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In the months and weeks leading up to the birth of your baby you’ll have a lot on your mind. It can feel like a very exciting and also very stressful time trying to get everything ready and tie up loose ends before your baby arrives. The important thing to remember is that our bodies are meant to make milk, and even though every mother and baby have different experiences, breastfeeding is a completely normal process.Read More
The first week of breastfeeding contains many of the biggest pitfalls for moms, but if you approach it confidently and with supportive helpers, you can make great strides toward breastfeeding success.Read More
During the “4th trimester” or postpartum period, moms are just beginning to get a handle on life with their new baby. The most important thing is that you and baby and resting, well-fed, and spending lots of time cuddling.Read More
Whether you are co-sleeping or putting your baby in a crib at night, you’re probably waking up frequently to breastfeed. During the first month, babies will have varying feeding habits.Read More
Nutrition for you is important during breastfeeding because your body is working hard to produce milk for the baby. You’re using a lot more calories than normal to make that milk and you want to make sure that you’re eating well and staying hydrated.Read More
The key to a successful transition is to create a plan and to find the breastfeeding cheerleaders in your life.Read More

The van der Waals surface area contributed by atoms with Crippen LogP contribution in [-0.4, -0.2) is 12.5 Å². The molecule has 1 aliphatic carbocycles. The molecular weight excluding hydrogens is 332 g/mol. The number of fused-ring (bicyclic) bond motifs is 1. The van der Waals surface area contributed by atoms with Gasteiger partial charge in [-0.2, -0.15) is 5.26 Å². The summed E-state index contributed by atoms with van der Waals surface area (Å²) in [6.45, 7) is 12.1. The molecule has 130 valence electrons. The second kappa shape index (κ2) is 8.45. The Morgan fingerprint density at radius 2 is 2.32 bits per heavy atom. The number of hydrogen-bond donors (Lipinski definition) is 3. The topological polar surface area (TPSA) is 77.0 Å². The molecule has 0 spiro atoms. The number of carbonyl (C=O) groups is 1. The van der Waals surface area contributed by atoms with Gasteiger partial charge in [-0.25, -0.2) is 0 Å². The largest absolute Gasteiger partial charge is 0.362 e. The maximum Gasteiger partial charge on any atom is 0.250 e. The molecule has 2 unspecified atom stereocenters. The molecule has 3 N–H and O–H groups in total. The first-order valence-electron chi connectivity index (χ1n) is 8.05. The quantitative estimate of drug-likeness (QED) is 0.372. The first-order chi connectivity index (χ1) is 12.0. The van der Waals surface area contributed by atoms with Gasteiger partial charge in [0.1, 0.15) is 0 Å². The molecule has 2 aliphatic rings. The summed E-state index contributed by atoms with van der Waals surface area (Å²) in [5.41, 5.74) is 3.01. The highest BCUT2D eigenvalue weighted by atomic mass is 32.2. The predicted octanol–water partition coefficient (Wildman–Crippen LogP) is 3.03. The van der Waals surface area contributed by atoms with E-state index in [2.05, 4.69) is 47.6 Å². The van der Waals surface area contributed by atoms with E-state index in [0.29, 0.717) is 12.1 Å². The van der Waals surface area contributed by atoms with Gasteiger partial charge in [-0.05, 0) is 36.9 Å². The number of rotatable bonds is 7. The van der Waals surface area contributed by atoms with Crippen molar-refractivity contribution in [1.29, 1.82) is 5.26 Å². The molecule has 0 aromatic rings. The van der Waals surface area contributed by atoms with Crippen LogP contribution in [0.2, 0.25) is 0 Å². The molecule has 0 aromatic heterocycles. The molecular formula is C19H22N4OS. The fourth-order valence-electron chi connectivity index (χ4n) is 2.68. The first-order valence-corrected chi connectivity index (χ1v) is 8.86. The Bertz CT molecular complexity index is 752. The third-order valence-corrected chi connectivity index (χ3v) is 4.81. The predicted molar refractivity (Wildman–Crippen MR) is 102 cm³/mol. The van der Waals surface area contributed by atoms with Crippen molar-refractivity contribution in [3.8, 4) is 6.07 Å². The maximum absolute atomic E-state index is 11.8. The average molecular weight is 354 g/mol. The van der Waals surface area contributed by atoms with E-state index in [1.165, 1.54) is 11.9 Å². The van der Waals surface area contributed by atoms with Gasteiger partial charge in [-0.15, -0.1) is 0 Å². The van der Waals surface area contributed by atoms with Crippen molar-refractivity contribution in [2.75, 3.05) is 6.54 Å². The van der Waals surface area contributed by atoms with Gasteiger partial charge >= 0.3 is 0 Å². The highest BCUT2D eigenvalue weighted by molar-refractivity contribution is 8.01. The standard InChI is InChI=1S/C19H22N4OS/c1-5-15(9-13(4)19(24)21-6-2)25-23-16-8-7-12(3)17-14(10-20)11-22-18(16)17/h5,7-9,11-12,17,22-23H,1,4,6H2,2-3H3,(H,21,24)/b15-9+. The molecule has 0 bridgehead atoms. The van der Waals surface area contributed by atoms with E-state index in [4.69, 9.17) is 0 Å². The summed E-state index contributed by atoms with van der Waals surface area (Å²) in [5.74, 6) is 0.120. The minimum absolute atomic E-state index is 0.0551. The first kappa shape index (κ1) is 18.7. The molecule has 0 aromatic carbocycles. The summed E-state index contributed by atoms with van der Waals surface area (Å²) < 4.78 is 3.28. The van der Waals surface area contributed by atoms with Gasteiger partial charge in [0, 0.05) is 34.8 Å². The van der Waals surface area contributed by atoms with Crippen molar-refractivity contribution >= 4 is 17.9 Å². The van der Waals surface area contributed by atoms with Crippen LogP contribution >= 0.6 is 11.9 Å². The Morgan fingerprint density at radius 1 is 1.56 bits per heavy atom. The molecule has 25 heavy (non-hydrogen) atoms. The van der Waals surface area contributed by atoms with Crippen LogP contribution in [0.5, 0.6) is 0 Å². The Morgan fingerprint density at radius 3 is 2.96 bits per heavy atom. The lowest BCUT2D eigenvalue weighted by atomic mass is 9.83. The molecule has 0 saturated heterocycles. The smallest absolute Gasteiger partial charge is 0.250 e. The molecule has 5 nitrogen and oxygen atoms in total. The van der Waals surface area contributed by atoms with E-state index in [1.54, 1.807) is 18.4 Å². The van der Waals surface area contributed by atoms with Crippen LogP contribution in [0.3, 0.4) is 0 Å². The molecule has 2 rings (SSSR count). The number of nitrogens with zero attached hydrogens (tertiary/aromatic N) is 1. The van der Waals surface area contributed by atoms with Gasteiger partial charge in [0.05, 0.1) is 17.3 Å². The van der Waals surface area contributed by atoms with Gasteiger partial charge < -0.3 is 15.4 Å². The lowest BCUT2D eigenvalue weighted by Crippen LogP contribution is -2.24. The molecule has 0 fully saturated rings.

In the United States, there are many laws protecting the right to breastfeed in public or even in private spaces such as business, airports, etc. If you are ever asked to stop breastfeeding by someone, let them know that you have the legal right to continue.Read More
You may have noticed that your body and the baby’s habits have changed steadily since the first weeks of breastfeeding. You have probably felt that your breasts are beginning to regulate your milk and you don’t experience as much fullness as you used to. Don’t worry, it doesn’t mean that you aren’t making enough milk, it just means your body is doing a better job matching your baby’s appetite.Read More
By the third and fourth month of breastfeeding, you have provided your baby with a lowered risk of Type 1 childhood diabetes and asthma.Read More
During this time and for the next six months your baby will be preparing to cut their first teeth. The desire to chew on toys, drooling, and discomfort are par for the course. This does not mean that you need to quit nursing!Read More
You can begin experimenting with your baby “tasting” solid foods, but you don’t need to be giving them sizeable portions. Additionally, it isn’t necessary to supplement your baby’s diet with water, juice or cow’s milk if you are still breastfeeding.Read More
It's normal for your baby to be distracted or move around while nursing. Learn how to successfully breastfeed your baby while they explore, move and teethe.Read More
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